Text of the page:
He scored one of Sale's four tries against Sarries to draw rich praise from director of rugby Philippe Saint-Andre.
"That was Lamont's first game and he showed that he is a special talent," said the Frenchman.
"He was third choice last year for Scotland but he will become an even better player here at Sale.
"It's very pleasing that we won and there's a lot of young players who are improving all the time."
Lamont's try was followed by further scores from Lee Thomas and Ben Foden to cap an exhilarating fightback after Saracens led 17-13 at the break.
Sale's three second-half tries added to Richard Wigglesworth's first-half touchdown to earn a bonus point but doughty Saracens were in contention until the final whistle.
Sarries arrived in Stockport having made their best start start to a Premiership campaign since 1998.
They knew that a bonus-point win would lift them above Gloucester and to the top of the table.
But Sale had their own agenda and an outstanding second-half performance preserved their proud record of having not lost at home since April.
Lamont did as much as anyone to ensure Sale collected maximum points.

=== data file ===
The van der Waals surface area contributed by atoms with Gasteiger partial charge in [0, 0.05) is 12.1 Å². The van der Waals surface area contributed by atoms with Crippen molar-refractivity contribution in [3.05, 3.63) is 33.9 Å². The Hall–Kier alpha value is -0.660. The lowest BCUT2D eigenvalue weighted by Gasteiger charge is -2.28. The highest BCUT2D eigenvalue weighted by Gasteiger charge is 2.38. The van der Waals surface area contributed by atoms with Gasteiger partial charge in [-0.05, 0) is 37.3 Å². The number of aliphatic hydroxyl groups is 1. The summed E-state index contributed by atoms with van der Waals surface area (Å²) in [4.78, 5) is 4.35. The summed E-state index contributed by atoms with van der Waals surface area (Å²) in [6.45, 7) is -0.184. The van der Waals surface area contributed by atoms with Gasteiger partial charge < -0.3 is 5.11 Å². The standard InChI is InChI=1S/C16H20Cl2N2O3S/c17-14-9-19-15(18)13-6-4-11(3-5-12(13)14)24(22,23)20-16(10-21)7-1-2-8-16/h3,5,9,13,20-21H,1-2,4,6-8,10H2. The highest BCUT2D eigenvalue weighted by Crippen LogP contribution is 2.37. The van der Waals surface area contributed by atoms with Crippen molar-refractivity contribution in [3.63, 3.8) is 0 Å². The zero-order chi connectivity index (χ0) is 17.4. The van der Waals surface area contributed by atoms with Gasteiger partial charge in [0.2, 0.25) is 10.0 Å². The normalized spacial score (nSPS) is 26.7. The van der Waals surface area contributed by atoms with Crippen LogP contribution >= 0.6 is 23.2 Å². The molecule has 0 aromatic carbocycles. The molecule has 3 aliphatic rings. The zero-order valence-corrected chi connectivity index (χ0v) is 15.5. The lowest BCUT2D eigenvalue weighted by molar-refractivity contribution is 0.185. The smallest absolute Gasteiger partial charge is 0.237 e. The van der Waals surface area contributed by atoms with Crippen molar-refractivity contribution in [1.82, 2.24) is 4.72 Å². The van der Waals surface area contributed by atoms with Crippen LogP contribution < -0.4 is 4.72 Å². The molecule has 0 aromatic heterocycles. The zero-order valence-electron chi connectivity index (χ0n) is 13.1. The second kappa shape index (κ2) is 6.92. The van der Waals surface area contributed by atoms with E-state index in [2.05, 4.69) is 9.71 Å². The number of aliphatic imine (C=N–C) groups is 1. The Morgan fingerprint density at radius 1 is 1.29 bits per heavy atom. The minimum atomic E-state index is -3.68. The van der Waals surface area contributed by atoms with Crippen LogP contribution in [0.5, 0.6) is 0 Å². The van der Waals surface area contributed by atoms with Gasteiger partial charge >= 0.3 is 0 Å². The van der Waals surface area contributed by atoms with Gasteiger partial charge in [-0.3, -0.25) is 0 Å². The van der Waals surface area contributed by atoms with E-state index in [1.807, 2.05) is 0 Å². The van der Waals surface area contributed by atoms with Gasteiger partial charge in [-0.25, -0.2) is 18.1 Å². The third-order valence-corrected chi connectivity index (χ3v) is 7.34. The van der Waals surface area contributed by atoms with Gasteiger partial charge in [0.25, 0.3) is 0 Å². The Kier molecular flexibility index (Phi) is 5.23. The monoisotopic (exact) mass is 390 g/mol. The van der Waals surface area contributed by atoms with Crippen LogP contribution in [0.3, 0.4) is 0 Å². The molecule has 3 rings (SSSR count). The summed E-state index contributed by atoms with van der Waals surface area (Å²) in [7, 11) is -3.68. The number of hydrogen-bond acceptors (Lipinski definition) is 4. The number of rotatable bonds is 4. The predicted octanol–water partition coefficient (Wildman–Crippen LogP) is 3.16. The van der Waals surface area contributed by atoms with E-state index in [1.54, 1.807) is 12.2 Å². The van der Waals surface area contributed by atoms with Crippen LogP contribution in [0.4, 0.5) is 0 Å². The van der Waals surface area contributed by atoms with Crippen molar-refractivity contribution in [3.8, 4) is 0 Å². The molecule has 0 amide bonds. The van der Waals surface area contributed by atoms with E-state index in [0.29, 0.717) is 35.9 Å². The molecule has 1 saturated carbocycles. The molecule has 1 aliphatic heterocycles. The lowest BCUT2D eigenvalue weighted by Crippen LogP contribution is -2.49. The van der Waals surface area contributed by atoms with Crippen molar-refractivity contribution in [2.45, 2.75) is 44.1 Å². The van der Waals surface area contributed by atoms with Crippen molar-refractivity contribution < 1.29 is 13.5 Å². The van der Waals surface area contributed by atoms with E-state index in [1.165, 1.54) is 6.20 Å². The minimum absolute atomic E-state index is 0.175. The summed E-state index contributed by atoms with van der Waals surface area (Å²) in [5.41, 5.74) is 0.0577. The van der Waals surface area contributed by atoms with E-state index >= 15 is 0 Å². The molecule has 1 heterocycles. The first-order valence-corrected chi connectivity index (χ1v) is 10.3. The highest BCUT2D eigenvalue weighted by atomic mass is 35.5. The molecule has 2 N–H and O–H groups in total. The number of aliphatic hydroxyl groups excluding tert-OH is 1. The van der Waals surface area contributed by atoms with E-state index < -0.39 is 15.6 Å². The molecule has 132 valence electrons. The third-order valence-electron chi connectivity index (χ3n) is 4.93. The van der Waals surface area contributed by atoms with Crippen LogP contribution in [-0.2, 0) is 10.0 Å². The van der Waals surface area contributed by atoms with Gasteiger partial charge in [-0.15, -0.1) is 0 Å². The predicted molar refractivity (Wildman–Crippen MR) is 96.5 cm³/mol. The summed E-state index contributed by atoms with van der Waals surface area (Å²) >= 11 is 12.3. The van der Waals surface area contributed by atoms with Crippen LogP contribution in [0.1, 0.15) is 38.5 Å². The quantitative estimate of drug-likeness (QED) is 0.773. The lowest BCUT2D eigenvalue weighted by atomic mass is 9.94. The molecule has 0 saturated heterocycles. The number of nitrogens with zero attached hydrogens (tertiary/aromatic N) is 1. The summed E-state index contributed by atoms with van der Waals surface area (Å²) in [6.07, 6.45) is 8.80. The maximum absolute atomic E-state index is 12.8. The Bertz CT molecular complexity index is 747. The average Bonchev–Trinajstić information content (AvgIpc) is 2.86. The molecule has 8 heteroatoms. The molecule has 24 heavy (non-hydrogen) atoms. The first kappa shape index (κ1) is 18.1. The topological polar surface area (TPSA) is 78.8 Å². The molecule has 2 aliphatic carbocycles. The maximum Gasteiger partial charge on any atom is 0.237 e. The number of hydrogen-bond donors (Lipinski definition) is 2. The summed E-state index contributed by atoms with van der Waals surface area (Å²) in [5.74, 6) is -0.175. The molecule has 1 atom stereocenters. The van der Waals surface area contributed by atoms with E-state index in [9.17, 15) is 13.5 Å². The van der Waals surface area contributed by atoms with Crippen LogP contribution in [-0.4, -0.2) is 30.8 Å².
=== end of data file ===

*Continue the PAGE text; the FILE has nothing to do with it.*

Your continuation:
He helped to craft Wigglesworth's opener and crossed the line himself before tries from Foden and Thomas sealed victory.
Saracens deserve credit for the part they played in a compelling tussle which could have gone either way.
The visitors claimed three tries from Fiji flanker Sakiusa Matadigo, influential fly-half Glen Jackson and prop Kevin Yates.
Kiwi Jackson was particularly impressive, landing three conversions, two penalties and a drop-goal in addition to his try.
But director of rugby Alan Gaffney was ultimately left disappointed with his men for the defensive lapses which allowed Sale to plunder four tries, and a lack of guile in the closing stages.
Gaffney said: "We had two decent opportunities at the end but we didn't take them.
"They took their opportunities very well but to concede four tries isn't particularly good, and we are not happy with that at all because they were mainly from our own mistakes."